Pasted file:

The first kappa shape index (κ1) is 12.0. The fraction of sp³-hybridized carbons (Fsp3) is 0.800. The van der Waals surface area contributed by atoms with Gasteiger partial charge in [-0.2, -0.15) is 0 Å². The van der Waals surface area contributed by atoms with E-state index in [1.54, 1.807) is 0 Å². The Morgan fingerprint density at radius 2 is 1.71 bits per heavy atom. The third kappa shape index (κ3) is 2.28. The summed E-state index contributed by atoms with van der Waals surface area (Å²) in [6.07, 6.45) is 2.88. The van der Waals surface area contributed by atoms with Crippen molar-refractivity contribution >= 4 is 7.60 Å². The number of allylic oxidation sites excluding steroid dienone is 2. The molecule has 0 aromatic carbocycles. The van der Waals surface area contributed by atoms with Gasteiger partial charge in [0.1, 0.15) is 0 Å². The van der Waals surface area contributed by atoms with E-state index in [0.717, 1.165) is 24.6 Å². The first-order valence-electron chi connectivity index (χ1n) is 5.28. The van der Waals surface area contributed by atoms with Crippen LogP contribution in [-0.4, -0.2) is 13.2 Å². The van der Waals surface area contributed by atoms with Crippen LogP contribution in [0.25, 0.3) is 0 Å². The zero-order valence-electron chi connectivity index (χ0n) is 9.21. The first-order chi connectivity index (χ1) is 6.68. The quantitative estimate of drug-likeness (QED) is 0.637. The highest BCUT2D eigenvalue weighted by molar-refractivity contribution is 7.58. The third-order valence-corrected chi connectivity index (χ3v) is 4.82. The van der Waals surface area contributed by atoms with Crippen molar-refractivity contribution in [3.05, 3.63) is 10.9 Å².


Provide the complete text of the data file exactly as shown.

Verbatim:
The first kappa shape index (κ1) is 12.0. The fraction of sp³-hybridized carbons (Fsp3) is 0.800. The van der Waals surface area contributed by atoms with Gasteiger partial charge in [-0.2, -0.15) is 0 Å². The van der Waals surface area contributed by atoms with E-state index in [1.54, 1.807) is 0 Å². The Morgan fingerprint density at radius 2 is 1.71 bits per heavy atom. The third kappa shape index (κ3) is 2.28. The summed E-state index contributed by atoms with van der Waals surface area (Å²) in [6.07, 6.45) is 2.88. The van der Waals surface area contributed by atoms with Crippen molar-refractivity contribution >= 4 is 7.60 Å². The number of allylic oxidation sites excluding steroid dienone is 2. The molecule has 0 aromatic carbocycles. The van der Waals surface area contributed by atoms with Gasteiger partial charge in [0.1, 0.15) is 0 Å². The van der Waals surface area contributed by atoms with E-state index in [0.717, 1.165) is 24.6 Å². The first-order valence-electron chi connectivity index (χ1n) is 5.28. The van der Waals surface area contributed by atoms with Crippen LogP contribution in [-0.4, -0.2) is 13.2 Å². The van der Waals surface area contributed by atoms with Crippen LogP contribution in [0.25, 0.3) is 0 Å². The zero-order valence-electron chi connectivity index (χ0n) is 9.21. The first-order chi connectivity index (χ1) is 6.68. The quantitative estimate of drug-likeness (QED) is 0.637. The highest BCUT2D eigenvalue weighted by molar-refractivity contribution is 7.58. The third-order valence-corrected chi connectivity index (χ3v) is 4.82. The van der Waals surface area contributed by atoms with Crippen molar-refractivity contribution in [3.05, 3.63) is 10.9 Å².